The researchers suggest that the VWFA is a multisensory integration area that binds simple features into more elaborate shape descriptions, making it ideal for the relatively new task of reading.

"Its specific anatomical location and strong connectivity to language areas enable it to bridge a high-level perceptual word representation and language-related components of reading," they said. "It is therefore the most suitable region to be taken over during reading acquisition, even when reading is acquired via touch without prior ."

Amedi said he and his research associates plan to examine brain activity as people learn to read Braille for the first time in order to find out how rapidly this takeover happens. "What we want to find out is: how does the change to process information in words and is it instantaneous?"

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Eikka
5 / 5 (4) Feb 22, 2011
If the brain were organized around processing sensory information, one might expect that Braille reading would depend on regions dedicated to processing tactile information


Was it established that the brain regions dedicated to visual information weren't adapted to tactile information, which would mean that the blind person has learned to "see" with their fingers, and the reading still occurs through the visual pathways now re-purposed?
Caliban
5 / 5 (3) Feb 22, 2011
Yes -might this area of the brain be responsible for conceptualizing physical stimuli? That's essentially what words are for on a basic level- to convert more or less concrete sensory data into to an abstract form, in order to make the actual sensory input transferrable to another person without the need for them to undergo the actual experience themselves.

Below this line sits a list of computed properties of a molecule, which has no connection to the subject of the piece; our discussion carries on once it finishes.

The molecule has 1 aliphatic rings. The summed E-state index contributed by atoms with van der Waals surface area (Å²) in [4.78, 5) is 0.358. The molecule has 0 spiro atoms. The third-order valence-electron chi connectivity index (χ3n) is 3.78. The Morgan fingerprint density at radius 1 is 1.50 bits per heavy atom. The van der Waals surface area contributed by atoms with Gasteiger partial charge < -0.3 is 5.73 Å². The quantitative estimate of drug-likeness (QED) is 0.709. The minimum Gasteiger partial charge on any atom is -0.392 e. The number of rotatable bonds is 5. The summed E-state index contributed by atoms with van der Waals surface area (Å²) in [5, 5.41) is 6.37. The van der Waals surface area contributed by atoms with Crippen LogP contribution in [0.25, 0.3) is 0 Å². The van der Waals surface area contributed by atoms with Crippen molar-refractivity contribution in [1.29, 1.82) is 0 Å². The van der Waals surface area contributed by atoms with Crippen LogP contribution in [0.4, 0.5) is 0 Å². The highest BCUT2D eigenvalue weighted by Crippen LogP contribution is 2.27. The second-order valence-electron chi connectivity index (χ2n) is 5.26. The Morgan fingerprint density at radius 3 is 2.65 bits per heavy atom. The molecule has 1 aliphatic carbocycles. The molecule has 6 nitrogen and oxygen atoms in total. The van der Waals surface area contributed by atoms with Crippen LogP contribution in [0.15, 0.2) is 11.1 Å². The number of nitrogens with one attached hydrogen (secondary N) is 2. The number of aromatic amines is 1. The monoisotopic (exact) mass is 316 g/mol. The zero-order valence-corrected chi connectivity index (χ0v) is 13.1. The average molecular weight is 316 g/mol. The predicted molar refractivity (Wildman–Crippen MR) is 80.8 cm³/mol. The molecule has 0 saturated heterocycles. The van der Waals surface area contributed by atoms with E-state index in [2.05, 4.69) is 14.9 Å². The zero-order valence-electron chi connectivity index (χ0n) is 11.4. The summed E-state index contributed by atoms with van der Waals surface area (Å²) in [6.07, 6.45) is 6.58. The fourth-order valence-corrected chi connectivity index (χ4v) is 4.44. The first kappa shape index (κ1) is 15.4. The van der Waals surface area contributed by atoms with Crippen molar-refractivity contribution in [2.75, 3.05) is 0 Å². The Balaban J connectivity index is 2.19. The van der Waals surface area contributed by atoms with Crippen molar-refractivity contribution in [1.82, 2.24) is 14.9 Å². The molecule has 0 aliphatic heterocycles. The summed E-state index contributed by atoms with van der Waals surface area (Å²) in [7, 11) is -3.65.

A_Paradox
5 / 5 (1) Feb 23, 2011
Gotta say I agree with Eikka and Caliban so far. Has anybody been able to access the original article?

It would be instructive to see comparisons of MRI scans for sighted persons reading, sighted persons blindfolded and 'reading' 3D word models with their hands, blind from birth people reading Braille, and so forth.

One thing I have noticed for many years is that when emptying my pockets in the dark, last thing at night, and making sure everything is in place at my bedside, for each thing I touch, recognise and put in its place, there is a fleeting "image" of the thing which seems both visual and tactile. And I mean complete darkness.
Ethelred
5 / 5 (1) Feb 28, 2011
Try spending a few hours in a darkroom finding bottles and pouring chemicals by touch only. After a while I found touching things was activating a sort of B&W vision. I think it was partly due to my trying to visualize what I was touching and remember where it was.

Of course I can see when the light is on. Then again a lot of people have the idea that blindness means not being able to see at all. Most blind people have some vision.

Ethelred